wiki:OldGPGResearchQuestions

Version 1 (modified by hdempsey@bbn.com, 13 years ago) (diff)

--

*GENI PLANNING GROUP DOCUMENTS ARE NO LONGER CURRENT. See GpoDoc and the GENI project pages for up-to-date documents and specifications.*

Scientific Questions

Although we focus on the design of a Future Internet that delivers increasing value to society, there are many scientific challenges involved in realizing such a goal. Here, we describe some of these challenges, as well as identify the unique opportunities this effort creates. Theoretical Underpinnings

Communications systems such as the Internet and the telephone system (which is morphing into the Internet) are perhaps the largest and most complex distributed systems ever built. The degrees of interconnection and interaction, the fine-grain timing of these interactions, the decentralized control, and the lack of trust among the parts raise fundamental questions about stability and predictability of behavior. There is beginning to emerge some relevant theories of highly distributed complex systems, some of which have roots in control theory and some of which draw on analogies with biological systems. We should take advantage of this work in this redesign, to improve our chances that we come as close as possible to the best levels of availability and resilience. There may be other important contributions from the theory community, for example, the use of game theory to explore issues of incentives in design of protocols for interconnection among competing Internet Service Providers. This is a chance for CISE to engage members of the theory community in this program. Architectural Limits

A fundamental question at the core of this effort is to understand the architectural limits of the current Internet, and to test whether alternative designs better position the Internet to address the many challenges it faces. At the heart of this question is the issue of whether or not we can continue to patch the Internet for the indefinite future, or are there indeed limits to the current design that will keep the Future Internet from realizing its potential.

While there is no way to be certain that the incremental path we are currently following will ultimately fail to address the challenges facing the Internet, it is clear that many of the assumptions underlying the Internet's design no longer hold:

  • The Internet originally viewed network traffic as fundamentally friendly, but it today it is more appropriate to view it as adversarial. An alternative design would minimize trust assumptions.
  • The Internet was originally developed independent of any commercial considerations, but today the network architecture must take competition and economic incentives into account. An alternative design would enable more user choice.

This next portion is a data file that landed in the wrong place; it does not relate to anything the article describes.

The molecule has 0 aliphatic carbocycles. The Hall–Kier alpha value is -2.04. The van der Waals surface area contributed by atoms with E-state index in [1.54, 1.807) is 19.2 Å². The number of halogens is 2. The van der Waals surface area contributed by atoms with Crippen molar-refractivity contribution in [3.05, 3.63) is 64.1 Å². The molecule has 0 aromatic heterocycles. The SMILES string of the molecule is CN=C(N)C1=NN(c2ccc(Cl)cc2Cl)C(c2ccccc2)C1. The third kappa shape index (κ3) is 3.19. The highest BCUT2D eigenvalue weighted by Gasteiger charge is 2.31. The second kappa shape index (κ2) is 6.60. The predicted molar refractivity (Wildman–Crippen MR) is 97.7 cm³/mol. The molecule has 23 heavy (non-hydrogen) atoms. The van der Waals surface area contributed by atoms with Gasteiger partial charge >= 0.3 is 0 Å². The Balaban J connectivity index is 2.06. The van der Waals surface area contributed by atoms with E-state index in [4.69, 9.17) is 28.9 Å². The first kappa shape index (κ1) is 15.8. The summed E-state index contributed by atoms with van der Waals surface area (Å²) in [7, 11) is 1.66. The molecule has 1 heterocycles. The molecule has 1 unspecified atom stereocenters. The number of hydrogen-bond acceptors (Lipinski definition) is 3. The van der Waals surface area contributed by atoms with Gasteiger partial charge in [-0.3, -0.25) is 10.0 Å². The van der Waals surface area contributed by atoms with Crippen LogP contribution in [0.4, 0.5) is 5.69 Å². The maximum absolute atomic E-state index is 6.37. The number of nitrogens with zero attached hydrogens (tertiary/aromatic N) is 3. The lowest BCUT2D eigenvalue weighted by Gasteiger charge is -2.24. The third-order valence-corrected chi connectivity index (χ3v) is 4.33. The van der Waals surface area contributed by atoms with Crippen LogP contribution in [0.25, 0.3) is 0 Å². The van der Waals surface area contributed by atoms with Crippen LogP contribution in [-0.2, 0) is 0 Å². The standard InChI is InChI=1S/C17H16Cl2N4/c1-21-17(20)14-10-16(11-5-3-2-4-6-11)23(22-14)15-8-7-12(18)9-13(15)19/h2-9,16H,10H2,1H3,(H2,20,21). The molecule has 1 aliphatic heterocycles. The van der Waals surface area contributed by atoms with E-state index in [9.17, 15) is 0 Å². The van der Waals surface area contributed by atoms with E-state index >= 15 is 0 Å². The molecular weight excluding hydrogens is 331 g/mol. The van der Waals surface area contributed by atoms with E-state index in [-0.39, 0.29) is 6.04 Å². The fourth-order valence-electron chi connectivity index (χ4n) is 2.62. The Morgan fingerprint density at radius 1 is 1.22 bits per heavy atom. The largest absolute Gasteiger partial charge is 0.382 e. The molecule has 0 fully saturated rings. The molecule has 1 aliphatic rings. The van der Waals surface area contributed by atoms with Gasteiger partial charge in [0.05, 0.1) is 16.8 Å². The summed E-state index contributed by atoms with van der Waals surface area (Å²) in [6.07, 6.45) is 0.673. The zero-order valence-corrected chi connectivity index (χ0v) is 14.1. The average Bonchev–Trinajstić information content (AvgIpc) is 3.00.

• The Internet originally assumed host computers were connected to the edges of the network, but host-centric assumptions are not appropriate in a world with an increasing number of sensors and mobile devices. An alternative design would allow for much more edge diversity.
  • The Internet originally did not expose information about its internal configuration, but there is value to both users and network administrators in making the network more transparent. An alternative design would provide more network transparency.
  • The Internet originally provided only a best-effort packet delivery service, but there is value in enhancing (adding functionality to) the network to meet application requirements. An alternative design would provide more explicit support for widely distributed applications.
  • The Internet originally drew a sharp line between the network and the underlying transport facilities, but emerging optical integration technology makes it possible to embed network functionality in the optical transport. An alternative design would make configurable aspects of the underlying transport a first-class element in the architecture.

While these assumptions may eventually lead to an architectural dead-end, there are other issues that come into play. First, while it may be possible to apply incremental point-solutions to the Internet, doing so comes at the cost of increased complexity, which makes it hard to reason about the network as a whole. This increased complexity makes the Internet harder to manage, more brittle in the face of new requirements, and more vulnerable to emerging threats. Understanding the tradeoffs between complexity and architectural purity will be important.

Second, it is possible to overlay new network architectures and services on top of the current Internet without changing the Internet architecture, per se. This assumes the new architecture or service has many points-of-presence, which is a capability that GENI will provide. Understanding the limits of overlay-based solutions, along with identifying what changes to the core network (if any) are necessary to better support overlays, will be a central question addressed by this effort. Analysis and Modeling

Mathematical models and analysis of measurement data have provided key insights into the fundamental limits of today's Internet. We believe they will continue to play a crucial role in the research on a Future Internet, and in fact, the design of new network architectures should be amenable to modeling and measurement in ways that today's Internet is not.

There are many examples of where measurements and analytical models have shed light on the limitations of today's architecture, including the following.

  • Analysis of Internet traffic measurements has shown that IP traffic is self-similar. The burstiness of the traffic on multiple time scales makes traditional queuing models a poor predictor of network performance. Moreover, transport protocols such as TCP morph the traffic in ways that further complicate analytical modeling. Although statistical-analysis techniques have shed light on the key properties of the traffic, and the origins of these properties, analytical models of Internet performance remain elusive. Work on a Future Internet could consider protocols and mechanisms amenable to analytical modeling, making it easier to provide predictable performance, and as a consequence, to provision network resources.